Time to Re­lo­cate the UN Out of the US

In­dia could host the UN, in a brand-new town

The Economic Times - - The Edit Page -

The US has turned down a visa ap­pli­ca­tion from a se­nior leg­is­la­tor from Pak­istan, se­nate deputy chair­man Maulana Ab­dul Ghafoor Haideri, who was plan­ning to travel to New York to at­tend a meet­ing of the In­ter-Par­lia­men­tary Union at the United Na­tions. While the pre­cise rea­son for visa re­fusal has not been dis­closed, it is per­ceived to be linked to re­stric­tions on re­li­gious groups. Com­bine this with the con­tro­ver­sial travel bans on seven Mus­lim­ma­jor­ity states and President Don­ald Trump’s stated de­sire to keep Mus­lims out, and it be­comes crys­tal clear that an Amer­ica-First Amer­ica would no longer be suited for host­ing a global fo­rum such as the UN. Peo­ple from all coun­tries need to travel to the UN, re­gard­less of their de­nom­i­na­tional or ide­o­log­i­cal com­pat­i­bil­ity with the in­cum­bent US ad­min­is­tra­tion. It is time to re­lo­cate the UN.

Of course, the US would slash its sig­nif­i­cant UN con­tri­bu­tions: 22% of the reg­u­lar bud­get and 28% of the peace­keep­ing bud­get. There is no rea­son why the rest of the world should not pull its pro­por­tion­ate weight when it comes to shar­ing the UN’s fi­nan­cial bur­den. US politi­cians and its con­ser­va­tive me­dia have been hol­ler­ing for long to slash US pay­ments to the UN. Where can the UN re­lo­cate? Switzer­land would be a nat­u­ral choice for lots of peo­ple, with its long pol­icy of neu­tral­ity, po­lit­i­cal and fi­nan­cial sta­bil­ity and ca­pac­ity to pro­vide se­cu­rity. China could also make a strong pitch and back it up with a large prom­ise of fund­ing. Yet, In­dia would be the ideal place to house a re­lo­cated UN. In­dia is cul­tur­ally di­verse, can avoid ex­treme weather, is rea­son­ably well-con­nected to the rest of the world, be­sides be­ing a democ­racy that of­fers great food, fine beaches, warm hos­pi­tal­ity and an an­cient cul­ture of in­tri­cate bu­reau­cracy.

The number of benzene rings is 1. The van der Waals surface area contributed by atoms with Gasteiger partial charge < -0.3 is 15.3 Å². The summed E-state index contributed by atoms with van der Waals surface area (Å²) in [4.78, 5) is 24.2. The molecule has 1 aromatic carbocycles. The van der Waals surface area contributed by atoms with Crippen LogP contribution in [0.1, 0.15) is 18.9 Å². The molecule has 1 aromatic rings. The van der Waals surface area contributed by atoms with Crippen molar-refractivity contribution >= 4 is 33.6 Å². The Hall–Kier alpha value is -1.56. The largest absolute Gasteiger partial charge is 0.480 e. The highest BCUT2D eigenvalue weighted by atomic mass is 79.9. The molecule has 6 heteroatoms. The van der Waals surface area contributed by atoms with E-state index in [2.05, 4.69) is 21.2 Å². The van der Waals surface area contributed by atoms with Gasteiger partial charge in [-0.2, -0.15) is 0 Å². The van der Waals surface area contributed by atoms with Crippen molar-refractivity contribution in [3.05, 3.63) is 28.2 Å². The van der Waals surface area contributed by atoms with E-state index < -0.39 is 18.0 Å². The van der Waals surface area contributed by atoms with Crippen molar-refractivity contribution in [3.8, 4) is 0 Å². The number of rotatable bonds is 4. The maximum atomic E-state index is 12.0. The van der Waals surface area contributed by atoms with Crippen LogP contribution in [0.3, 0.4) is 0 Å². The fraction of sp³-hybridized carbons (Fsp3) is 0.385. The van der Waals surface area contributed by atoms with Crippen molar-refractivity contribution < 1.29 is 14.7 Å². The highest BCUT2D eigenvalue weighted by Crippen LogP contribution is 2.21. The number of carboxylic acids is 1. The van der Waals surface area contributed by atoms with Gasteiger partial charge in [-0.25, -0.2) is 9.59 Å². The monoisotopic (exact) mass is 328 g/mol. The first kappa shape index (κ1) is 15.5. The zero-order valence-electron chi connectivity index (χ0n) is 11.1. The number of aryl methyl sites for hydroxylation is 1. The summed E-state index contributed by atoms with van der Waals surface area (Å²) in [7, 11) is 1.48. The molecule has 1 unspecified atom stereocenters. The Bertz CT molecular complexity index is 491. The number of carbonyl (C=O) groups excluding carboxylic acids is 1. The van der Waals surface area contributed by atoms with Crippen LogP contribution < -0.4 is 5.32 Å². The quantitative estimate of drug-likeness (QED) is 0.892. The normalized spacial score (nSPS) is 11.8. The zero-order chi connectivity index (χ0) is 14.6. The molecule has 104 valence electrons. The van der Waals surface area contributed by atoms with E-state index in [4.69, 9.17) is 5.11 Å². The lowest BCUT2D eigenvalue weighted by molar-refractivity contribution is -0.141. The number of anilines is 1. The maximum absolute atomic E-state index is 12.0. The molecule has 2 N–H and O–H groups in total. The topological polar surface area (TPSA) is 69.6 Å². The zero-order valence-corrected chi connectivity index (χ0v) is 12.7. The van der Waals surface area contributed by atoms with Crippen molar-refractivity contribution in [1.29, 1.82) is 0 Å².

Can In­dia af­ford it? In­dia des­per­ately needs to ur­banise for rea­sons to do with its in­ter­nal growth dy­nam­ics. A brand-new town can be built to house the UN, com­plete with a new air­port and fast rail and air con­nec­tiv­ity to the larger towns. The project can at­tract global funds and would give a fil­lip to the sag­ging econ­omy.

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